Now maybe the fact you’ve tried to learn Thai for 16 years or that you have a Thai wife who can “speak for you” has taken the edge off your motivation. I live alone and I finally realized I had to learn to speak Thai or die. I have no one I can turn to for an ‘on the spot’ translation or say, “Tell them this…”, etc. That kind of “sink or swim” motivation goes a long way towards learning..

    That instance you cited in a restaurant where the Thai service staff will automatically turn to any Thai at the table and talk to them instead, drives me totally up the wall. I finally came up with a snarky come back to it. “Oh you can’t speak Thai huh? That’s really sad…” It’s usually enough to snap the Thai staff out of “auto-pilot mode” into “listen to the foreigner speak mode”, but it doesn’t appear to win a lotta friends!!

    I dont’ see that you have studied Thai in a group with other foreigners, at a “real” Thai language school with a “live” Thai teacher. Working thru Benjawan’s books, hi-speed Thai, Rosetta Stone, or what have you isn’t gonna help you when you pronounce things wrong. Repeating what you think you hear on a recording isn’t the same as saying something and then having it corrected by a Thai or having them make you repeat again and again until it’s at least semi-understandable. What you think you hear and what you think you’re saying are sometimes horses of a different color…

    In my tour of Thai language schools I’ve met foreigners who have studied Thai for years, yet were barely understandable, and I’ve met ones who’ve studied for 6 months and talked circles around me in Thai. I have found acquiring Thai language skills has far more to do with internal motivation rather than external methodology.

    If I was to offer out a suggestion; I’d say you take one of those module based classes that any one of those Union Clone Schools offers. They’re cheap as chips, they’re intensive and I’d imagine in 60 hours you’d come away speaking something resembling Thai too, IF you didn’t wash out.

    Those Union Clone schools have some of the highest wash out rates of students that I’ve EVER seen in my life, sometimes more than 50% of the students just “vanish into thin air”. It ain’t for everyone that’s for sure, and you ain’t gonna slide thru class not putting forth effort either.. Still it can and does work.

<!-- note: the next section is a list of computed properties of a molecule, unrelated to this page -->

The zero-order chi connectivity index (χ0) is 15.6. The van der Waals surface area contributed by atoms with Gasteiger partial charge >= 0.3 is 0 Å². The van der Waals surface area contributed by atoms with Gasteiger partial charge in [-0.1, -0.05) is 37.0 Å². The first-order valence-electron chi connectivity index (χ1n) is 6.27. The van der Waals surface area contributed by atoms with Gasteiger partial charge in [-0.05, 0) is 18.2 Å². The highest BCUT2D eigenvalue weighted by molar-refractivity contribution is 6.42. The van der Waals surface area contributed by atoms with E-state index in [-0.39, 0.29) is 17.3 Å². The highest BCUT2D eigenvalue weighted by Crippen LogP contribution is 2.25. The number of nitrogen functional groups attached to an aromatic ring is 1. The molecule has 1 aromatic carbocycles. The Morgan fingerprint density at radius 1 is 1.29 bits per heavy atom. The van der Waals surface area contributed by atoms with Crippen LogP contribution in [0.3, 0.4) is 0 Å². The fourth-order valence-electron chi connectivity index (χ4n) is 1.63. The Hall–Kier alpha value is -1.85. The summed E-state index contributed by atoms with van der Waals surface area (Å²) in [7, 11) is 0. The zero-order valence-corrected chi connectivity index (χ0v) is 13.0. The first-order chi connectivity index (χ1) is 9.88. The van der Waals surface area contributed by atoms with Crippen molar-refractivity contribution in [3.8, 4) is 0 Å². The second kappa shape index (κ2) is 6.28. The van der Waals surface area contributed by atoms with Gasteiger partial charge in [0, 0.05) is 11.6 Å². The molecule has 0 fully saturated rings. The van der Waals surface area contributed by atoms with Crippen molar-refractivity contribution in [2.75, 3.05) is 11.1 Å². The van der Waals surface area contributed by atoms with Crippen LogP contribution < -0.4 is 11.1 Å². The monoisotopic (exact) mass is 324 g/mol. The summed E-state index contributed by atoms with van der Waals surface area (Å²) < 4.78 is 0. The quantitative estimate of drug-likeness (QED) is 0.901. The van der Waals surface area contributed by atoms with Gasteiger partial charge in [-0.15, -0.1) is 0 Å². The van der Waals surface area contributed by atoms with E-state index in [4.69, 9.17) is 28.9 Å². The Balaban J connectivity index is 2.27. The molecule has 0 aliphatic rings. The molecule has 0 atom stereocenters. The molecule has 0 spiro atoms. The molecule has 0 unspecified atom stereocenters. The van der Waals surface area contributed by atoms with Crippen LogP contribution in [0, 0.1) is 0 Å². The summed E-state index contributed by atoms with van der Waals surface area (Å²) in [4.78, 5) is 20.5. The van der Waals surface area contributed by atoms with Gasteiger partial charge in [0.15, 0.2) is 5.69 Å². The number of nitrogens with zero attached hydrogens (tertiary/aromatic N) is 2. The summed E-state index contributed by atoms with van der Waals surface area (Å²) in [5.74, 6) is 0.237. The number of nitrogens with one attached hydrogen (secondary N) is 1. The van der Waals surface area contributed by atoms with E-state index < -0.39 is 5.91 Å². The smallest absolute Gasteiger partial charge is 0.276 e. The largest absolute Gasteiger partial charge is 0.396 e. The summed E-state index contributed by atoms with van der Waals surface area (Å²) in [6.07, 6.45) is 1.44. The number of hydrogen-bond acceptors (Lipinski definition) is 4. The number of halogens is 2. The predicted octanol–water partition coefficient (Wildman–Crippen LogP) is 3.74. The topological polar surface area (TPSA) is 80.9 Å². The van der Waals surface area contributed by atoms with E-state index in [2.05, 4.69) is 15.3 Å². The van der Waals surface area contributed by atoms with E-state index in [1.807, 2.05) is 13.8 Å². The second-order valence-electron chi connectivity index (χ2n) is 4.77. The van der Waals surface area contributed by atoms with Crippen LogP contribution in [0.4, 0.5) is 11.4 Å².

It’d be a cheap way to see where the disconnect is or where you’re comin’ off the rails in your learning endeavors.

    You let me know if you figure out how to “live” here without learning the language.. I’ve found about all you can really do around these people if you don’t speak Thai is “exist” here. To me that ain’t living, not by a LONG shot…

    Good Luck…

  19. I live in Korat. AFAIK there is exactly one language school here. I had an email discussion with them and found it to be unsuitable. They had an initial requirement that I purchase a bunch of very elementary learning material at what seemed like great expense.

    I have never studied in a classroom environment.

    My wife works. I don’t, so most of my time is spent alone. I do go out and about and always try to use Thai, and nearly always fail.

    How do you get past the first utterance?

    I say something to someone in Thai. They don’t understand. I try again using different words. They still don’t understand. What next?

    Someone says something to me in Thai. I tell them I don’t understand. They either repeat or try different words. I still don’t understand. What next?

    It’s easy to live here without knowing Thai. I have a very full life. I have many restaurants, coffee places and shops that I visit frequently. They all know me. They have all learned through experience that I can’t speak Thai. They deal with it.

    For example, there is an Isaan restaurant that I frequent. The extensive menu is all in Thai. To order, you fill out an order form that is also all in Thai. The staff knows that I can read the menu and fill out the form. They also know that if they try to say anything to me I will not understand. It’s OK.

    I’ve lived here for eight years. I have never had a conversation of any sort with anyone in Thai. Does that bother me? Yes. But I have the wisdom to understand that this is something I’m not likely to ever change, so I deal with it.

  20. Ahh yes I do remember you and your story from many years back. I am pretty sure it was you that stated you simply could not hear the tones in Thai or in songs. You said when you sing you just sing at a flat tone if I remember correctly. I think you lived in a small island somewhere out in the middle of the ocean?

    Now with HighSpeedThai one gets practice forming 12,000 sentences before he finishes with 1600 words – In the latest version. From what I see, by the time people finish they have lots of confidence to form their own sentences and understand most central day-to-day Thai that people speak when they are together. TV is a different topic because depending on the program there will be many specialized words used.

    Did you finish HighSpeedThai?

    Can you read the following?

    คุณเห็นกระป๋องที่อยู่บนกำแพงไหมคะ
    เห็นครับกระป๋องเยอะขนาดนั้นคุณจะเอามันไปทำอะไรครับ
    ฉันจะเอามันไปขายค่ะ นี่เป็นการช่วยลดมลพิษทางสิ่งแวดล้อมอีกทางหนึ่งด้วยค่ะ